The cast of characters in each story, therefore, is made up of the following, in one guise or other:

The Hero: In psychological terms, the archetype of the Hero represents what Freud called the Ego. Ultimately, a Hero is one who is able to transcend the bounds and illusions of the ego, but at first, Heroes are all ego. The journey of many Heroes is the story of their separation from the family or tribe. The Hero archetype represents the ego’s search for identity and wholeness.

Mentor (Wise Old Man or Woman): Mentors represent the Self, the god part within us. They are our conscience, and function to guide us on the correct path. They stand for the Hero’s highest aspirations. They represent what the Hero might become if he persists on the Heroic path.

Typically, the Mentor gives the Hero an important “gift” of some kind s/he will need to succeed on the journey (think of Dorothy’s red slippers; Glinda functions as a Mentor to Dorothy on her journey, keeping her, literally and figuratively ‘on the correct path’). In Star Wars, Obi Wan gives Luke his light-saber. The gift might also be one of advice, or of planting a seed of wisdom the Hero will one day need.

Threshold Guardian: This can be any testing situation, and it can also be a character. Vogler says that this psychological state represents ‘neurosis,’ but is not necessarily represented by a person. The Threshold Guardian might be a bad storm, or a test of any kind that blocks or creates an obstacle the Hero can stand up to and learn from. The Threshold Guardian might even transform into an Ally, if the Hero turns the energy of the obstacle around. In The Wizard of Oz, the Wizard functions as a Threshold Guardian at one point, an Ally later on, after Dorothy has successfully navigated obstacles.

Herald: The Herald—no surprise—is someone or something who/that brings news of some kind, in order to move the plot along. Vogler says the Herald’s deeper purpose is to allow the Hero to hear the ‘call for change,’ so The Herald pushes the story along, by forcing new, and necessary, information upon the Hero.

[This is the point at which I became unblocked, for I realised that what the story needed at that precise moment where I’d left off months before was someone to come in and motivate my reluctant Hero/protagonist. My protagonist was not moving the plot along because he was doing something Vogler calls “Refusing the call” to take up the Hero’s challenge. Vogler says that even though this, on its own, is fine, it must be a temporary condition.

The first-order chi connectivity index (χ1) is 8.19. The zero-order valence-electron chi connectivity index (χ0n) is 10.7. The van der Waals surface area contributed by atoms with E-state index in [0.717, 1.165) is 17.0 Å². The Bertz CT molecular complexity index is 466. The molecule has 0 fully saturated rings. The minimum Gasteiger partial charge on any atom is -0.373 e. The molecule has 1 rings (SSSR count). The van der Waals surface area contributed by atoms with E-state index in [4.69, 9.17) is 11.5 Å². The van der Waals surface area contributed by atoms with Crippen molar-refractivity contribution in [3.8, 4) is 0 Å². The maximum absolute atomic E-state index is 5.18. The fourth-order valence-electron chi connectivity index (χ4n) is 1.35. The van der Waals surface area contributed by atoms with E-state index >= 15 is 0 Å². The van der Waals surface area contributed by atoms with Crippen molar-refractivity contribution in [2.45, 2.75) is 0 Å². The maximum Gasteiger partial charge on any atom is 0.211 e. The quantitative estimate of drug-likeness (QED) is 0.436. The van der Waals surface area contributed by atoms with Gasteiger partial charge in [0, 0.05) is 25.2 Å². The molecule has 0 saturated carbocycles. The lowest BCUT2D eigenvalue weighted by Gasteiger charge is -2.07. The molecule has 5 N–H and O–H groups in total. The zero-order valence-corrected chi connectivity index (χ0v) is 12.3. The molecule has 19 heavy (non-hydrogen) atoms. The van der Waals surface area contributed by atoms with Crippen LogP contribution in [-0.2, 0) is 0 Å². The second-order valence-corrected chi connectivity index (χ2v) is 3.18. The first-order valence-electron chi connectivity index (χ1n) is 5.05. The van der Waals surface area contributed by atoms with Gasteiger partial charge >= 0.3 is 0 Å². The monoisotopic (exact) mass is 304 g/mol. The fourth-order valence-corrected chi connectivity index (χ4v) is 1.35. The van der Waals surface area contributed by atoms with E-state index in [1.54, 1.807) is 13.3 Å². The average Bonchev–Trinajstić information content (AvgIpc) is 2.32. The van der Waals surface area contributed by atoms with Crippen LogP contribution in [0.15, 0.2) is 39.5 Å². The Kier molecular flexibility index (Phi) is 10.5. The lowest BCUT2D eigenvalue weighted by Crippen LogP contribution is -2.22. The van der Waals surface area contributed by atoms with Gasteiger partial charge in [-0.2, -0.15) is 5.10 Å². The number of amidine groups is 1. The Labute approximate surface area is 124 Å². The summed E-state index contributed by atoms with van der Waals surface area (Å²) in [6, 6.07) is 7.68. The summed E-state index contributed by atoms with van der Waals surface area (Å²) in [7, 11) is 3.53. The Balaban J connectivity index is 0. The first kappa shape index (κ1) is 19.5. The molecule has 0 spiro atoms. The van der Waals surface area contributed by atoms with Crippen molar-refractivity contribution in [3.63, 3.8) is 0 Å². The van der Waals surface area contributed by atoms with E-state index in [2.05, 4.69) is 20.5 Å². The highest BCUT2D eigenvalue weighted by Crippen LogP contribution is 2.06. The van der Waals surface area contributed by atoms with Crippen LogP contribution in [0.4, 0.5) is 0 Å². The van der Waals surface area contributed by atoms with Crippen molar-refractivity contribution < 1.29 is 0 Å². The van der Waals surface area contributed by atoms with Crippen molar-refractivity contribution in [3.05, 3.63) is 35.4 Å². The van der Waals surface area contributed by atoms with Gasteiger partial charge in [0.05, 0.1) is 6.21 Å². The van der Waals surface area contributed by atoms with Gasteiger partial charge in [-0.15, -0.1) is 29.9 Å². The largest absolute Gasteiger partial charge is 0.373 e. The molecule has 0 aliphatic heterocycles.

The Hero can and should, initially, refuse the call, otherwise you don’t get to see him struggle with the seriousness of what’s about to happen to him. He has to eventually take up the call, though, otherwise you don’t have much of a story. I was probably letting my protagonist’s reluctance take over at that point, but also, I just lacked direction. I knew I had to get him to go do something, but what?

In fact, thinking of my ‘hero’ as a protagonist was, and is, part of what’s blocking me, because I don’t know specifically what protagonists “do,” other than acting in response to the antagonist. So the model I learned has limited my ability to write this particular story, I discovered.]

Shapeshifter: The Shapeshifter, unsurprisingly, is the most complex in some ways of all the archetypes Vogler discusses. First, the Shapeshifter represents the anima or animus, and is always a nebulous, changing character that the Hero cannot quite pin down or understand. Vogler says the Shapeshifter is quite often the love interest of the Hero, and personifies doubt or uncertainty, bringing suspense and tension to the plot. Will the Shapeshifter emerge as an Ally, for example, or is the Shapeshifter the Hero’s hidden enemy? Shapeshifters therefore show up most often in film noir and thriller genres.


Who is this woman? Jimmy Stewart almost loses his mind trying to find out.

A great Shapeshifter example comes from the Hitchcock movie Vertigo. Jimmy Stewart’s character projects his own inner turmoil onto Kim Novak’s character, as she morphs from one woman into another. She functions to keep him off balance, while her erstwhile “boyfriend” gets away with murder, literally.

Another Shapeshifter is Michael Douglas’ character in Romancing The Stone; will he or won’t he rescue the damsel in distress? Is he or isn’t he faithful? Shapeshifters might turn into Allies; you never know.

Shadow: The Shadow exists to perform complicated functions for the Hero. For one thing, the Shadow might be his own inner demons, suppressed subconscious urges. The Shadow might also represent the traditional Antagonist, or Villain, upon whom Vogler, focusing on the psychology of the Hero, might project his angst onto another character.